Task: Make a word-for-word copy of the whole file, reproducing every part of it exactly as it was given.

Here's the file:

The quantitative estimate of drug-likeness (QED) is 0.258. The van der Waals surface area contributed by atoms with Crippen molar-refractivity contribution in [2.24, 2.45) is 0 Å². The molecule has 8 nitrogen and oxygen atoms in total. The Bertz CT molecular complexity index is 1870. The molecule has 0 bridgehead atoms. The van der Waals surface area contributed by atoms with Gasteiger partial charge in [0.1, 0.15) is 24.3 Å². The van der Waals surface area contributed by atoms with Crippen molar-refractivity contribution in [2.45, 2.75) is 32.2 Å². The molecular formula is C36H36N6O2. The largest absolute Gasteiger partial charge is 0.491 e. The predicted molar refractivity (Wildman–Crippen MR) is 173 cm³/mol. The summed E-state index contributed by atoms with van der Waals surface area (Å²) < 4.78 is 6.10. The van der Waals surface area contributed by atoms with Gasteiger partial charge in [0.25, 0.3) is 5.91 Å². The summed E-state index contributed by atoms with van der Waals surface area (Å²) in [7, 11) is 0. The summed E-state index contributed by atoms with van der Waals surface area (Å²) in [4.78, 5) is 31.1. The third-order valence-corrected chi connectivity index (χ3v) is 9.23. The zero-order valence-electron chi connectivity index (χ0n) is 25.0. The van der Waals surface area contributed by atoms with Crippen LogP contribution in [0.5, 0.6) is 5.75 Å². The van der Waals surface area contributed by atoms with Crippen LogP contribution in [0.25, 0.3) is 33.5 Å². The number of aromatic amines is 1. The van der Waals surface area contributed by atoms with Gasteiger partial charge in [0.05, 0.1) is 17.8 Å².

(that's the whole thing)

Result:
The quantitative estimate of drug-likeness (QED) is 0.258. The van der Waals surface area contributed by atoms with Crippen molar-refractivity contribution in [2.24, 2.45) is 0 Å². The molecule has 8 nitrogen and oxygen atoms in total. The Bertz CT molecular complexity index is 1870. The molecule has 0 bridgehead atoms. The van der Waals surface area contributed by atoms with Gasteiger partial charge in [0.1, 0.15) is 24.3 Å². The van der Waals surface area contributed by atoms with Crippen molar-refractivity contribution in [2.45, 2.75) is 32.2 Å². The molecular formula is C36H36N6O2. The largest absolute Gasteiger partial charge is 0.491 e. The predicted molar refractivity (Wildman–Crippen MR) is 173 cm³/mol. The summed E-state index contributed by atoms with van der Waals surface area (Å²) < 4.78 is 6.10. The van der Waals surface area contributed by atoms with Gasteiger partial charge in [0.25, 0.3) is 5.91 Å². The summed E-state index contributed by atoms with van der Waals surface area (Å²) in [7, 11) is 0. The summed E-state index contributed by atoms with van der Waals surface area (Å²) in [4.78, 5) is 31.1. The third-order valence-corrected chi connectivity index (χ3v) is 9.23. The zero-order valence-electron chi connectivity index (χ0n) is 25.0. The van der Waals surface area contributed by atoms with Crippen LogP contribution in [0.5, 0.6) is 5.75 Å². The van der Waals surface area contributed by atoms with Crippen LogP contribution in [0.25, 0.3) is 33.5 Å². The number of aromatic amines is 1. The van der Waals surface area contributed by atoms with Gasteiger partial charge in [0.05, 0.1) is 17.8 Å².